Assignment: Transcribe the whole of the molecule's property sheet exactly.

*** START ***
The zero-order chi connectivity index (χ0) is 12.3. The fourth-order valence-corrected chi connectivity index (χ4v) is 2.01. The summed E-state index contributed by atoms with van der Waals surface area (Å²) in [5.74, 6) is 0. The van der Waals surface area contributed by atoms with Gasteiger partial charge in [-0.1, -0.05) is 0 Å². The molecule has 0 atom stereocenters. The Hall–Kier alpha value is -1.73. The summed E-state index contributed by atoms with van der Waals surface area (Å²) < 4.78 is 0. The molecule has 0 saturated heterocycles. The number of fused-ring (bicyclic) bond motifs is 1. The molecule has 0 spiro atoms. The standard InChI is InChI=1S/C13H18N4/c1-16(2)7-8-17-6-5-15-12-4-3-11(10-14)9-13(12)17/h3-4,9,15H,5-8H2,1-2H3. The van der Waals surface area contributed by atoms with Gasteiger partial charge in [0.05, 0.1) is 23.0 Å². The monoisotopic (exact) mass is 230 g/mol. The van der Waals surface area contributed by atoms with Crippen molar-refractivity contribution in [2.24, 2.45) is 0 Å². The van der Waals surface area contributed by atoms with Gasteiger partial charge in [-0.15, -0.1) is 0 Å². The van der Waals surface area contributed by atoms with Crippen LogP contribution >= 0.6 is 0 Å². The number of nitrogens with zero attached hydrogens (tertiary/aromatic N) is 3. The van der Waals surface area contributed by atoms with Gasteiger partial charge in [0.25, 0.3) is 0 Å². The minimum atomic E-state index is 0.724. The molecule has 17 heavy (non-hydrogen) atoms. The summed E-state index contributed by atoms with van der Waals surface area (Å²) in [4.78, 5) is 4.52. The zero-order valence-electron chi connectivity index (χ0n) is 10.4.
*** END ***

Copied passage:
The zero-order chi connectivity index (χ0) is 12.3. The fourth-order valence-corrected chi connectivity index (χ4v) is 2.01. The summed E-state index contributed by atoms with van der Waals surface area (Å²) in [5.74, 6) is 0. The van der Waals surface area contributed by atoms with Gasteiger partial charge in [-0.1, -0.05) is 0 Å². The molecule has 0 atom stereocenters. The Hall–Kier alpha value is -1.73. The summed E-state index contributed by atoms with van der Waals surface area (Å²) < 4.78 is 0. The molecule has 0 saturated heterocycles. The number of fused-ring (bicyclic) bond motifs is 1. The molecule has 0 spiro atoms. The standard InChI is InChI=1S/C13H18N4/c1-16(2)7-8-17-6-5-15-12-4-3-11(10-14)9-13(12)17/h3-4,9,15H,5-8H2,1-2H3. The van der Waals surface area contributed by atoms with Gasteiger partial charge in [0.05, 0.1) is 23.0 Å². The monoisotopic (exact) mass is 230 g/mol. The van der Waals surface area contributed by atoms with Crippen molar-refractivity contribution in [2.24, 2.45) is 0 Å². The van der Waals surface area contributed by atoms with Gasteiger partial charge in [-0.15, -0.1) is 0 Å². The van der Waals surface area contributed by atoms with Crippen LogP contribution >= 0.6 is 0 Å². The number of nitrogens with zero attached hydrogens (tertiary/aromatic N) is 3. The van der Waals surface area contributed by atoms with Gasteiger partial charge in [0.25, 0.3) is 0 Å². The minimum atomic E-state index is 0.724. The molecule has 17 heavy (non-hydrogen) atoms. The summed E-state index contributed by atoms with van der Waals surface area (Å²) in [4.78, 5) is 4.52. The zero-order valence-electron chi connectivity index (χ0n) is 10.4.